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    ABSTRACT: Canine leishmaniosis (CanL) is an important zoonotic disease; however, the efficacy of available vaccines for the prevention of naturally-occurring Leishmania infantum (L. infantum) infection in dogs remains unclear. The objective of this review was to determine the efficacy of currently available vaccines to prevent naturally-occurring L. infantum infection in dogs. Four bibliographic databases (CAB Direct 2011, Web of Science 2011, U.S. National Library of Medicine 2011 and Literatura Latino Americana e do Caribe em Ciências da Saúde) were searched along with eight sets of conference proceedings and the International Veterinary Information Service (IVIS) database, from 1980 to November 2012. Randomised controlled trials (RCTs), non-randomized clinical trials (NRCTs), cohort studies and case-–control studies that investigated vaccine efficacy for natural L. infantum infection in dogs were eligible for inclusion. Two review authors independently assessed each study against the inclusion criteria, independently extracted relevant data from all included studies and assessed the risk of methodological shortcomings in each individual study. The odds ratio (OR) and absolute risk reduction (ARR) for dichotomous outcomes and mean difference for continuous outcomes were calculated. Meta-analysis was not performed due to heterogeneity of the studies identified. The search was conducted for all mitigations for CanL and yielded the title and abstract of 937 articles, from which 84 articles were screened based on full text. Twelve studies on vaccinations (five RCTs, seven NRCTs) were identified. Ten studies were at a high risk of methodological shortcomings, whilst two were at an unclear risk. The use of 200 μg ALM protein, Leishmune , CaniLeish , LiESAp with MDP, and ALM with BCG tended to significantly reduce the proportion of dogs infected with L. infantum based on either parasitological or serological evidence. The use of lyophilized protein vaccine significantly increased the proportion of dogs infected with L. infantum based on either parasitological or serological evidence. There is peer-reviewed evidence that control measures are effective in preventing CanL with the results suggesting that between 6 and 54% of infections could be prevented with vaccination. However, this evidence is based on a small number of RCTs, all of which are either at high or unclear risk of methodological shortcomings. Well-designed, adequately powered and properly reported randomiszed (Sp) clinical trials are needed to clearly establish efficacy of vaccines as CanL control measures.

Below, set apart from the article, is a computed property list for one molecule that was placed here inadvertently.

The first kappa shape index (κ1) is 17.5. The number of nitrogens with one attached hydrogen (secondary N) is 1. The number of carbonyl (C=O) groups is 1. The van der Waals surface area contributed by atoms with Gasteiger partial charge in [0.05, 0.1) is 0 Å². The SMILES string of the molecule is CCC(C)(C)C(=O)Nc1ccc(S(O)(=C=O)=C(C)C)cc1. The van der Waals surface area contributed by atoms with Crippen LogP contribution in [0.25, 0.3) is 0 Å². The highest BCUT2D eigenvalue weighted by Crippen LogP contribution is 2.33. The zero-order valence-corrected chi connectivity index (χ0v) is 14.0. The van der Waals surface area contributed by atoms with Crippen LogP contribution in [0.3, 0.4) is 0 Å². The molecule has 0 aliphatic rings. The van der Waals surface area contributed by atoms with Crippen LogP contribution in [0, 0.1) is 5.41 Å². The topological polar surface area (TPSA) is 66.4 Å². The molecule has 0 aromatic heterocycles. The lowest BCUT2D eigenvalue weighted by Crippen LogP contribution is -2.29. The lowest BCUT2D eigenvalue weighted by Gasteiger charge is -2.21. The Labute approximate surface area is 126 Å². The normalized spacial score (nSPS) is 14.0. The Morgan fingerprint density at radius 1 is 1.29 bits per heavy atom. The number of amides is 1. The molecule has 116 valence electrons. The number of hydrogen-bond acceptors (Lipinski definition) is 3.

Preventive Veterinary Medicine 11/2014; 117(1). DOI:10.1016/j.prevetmed.2014.06.015 · 2.51 Impact Factor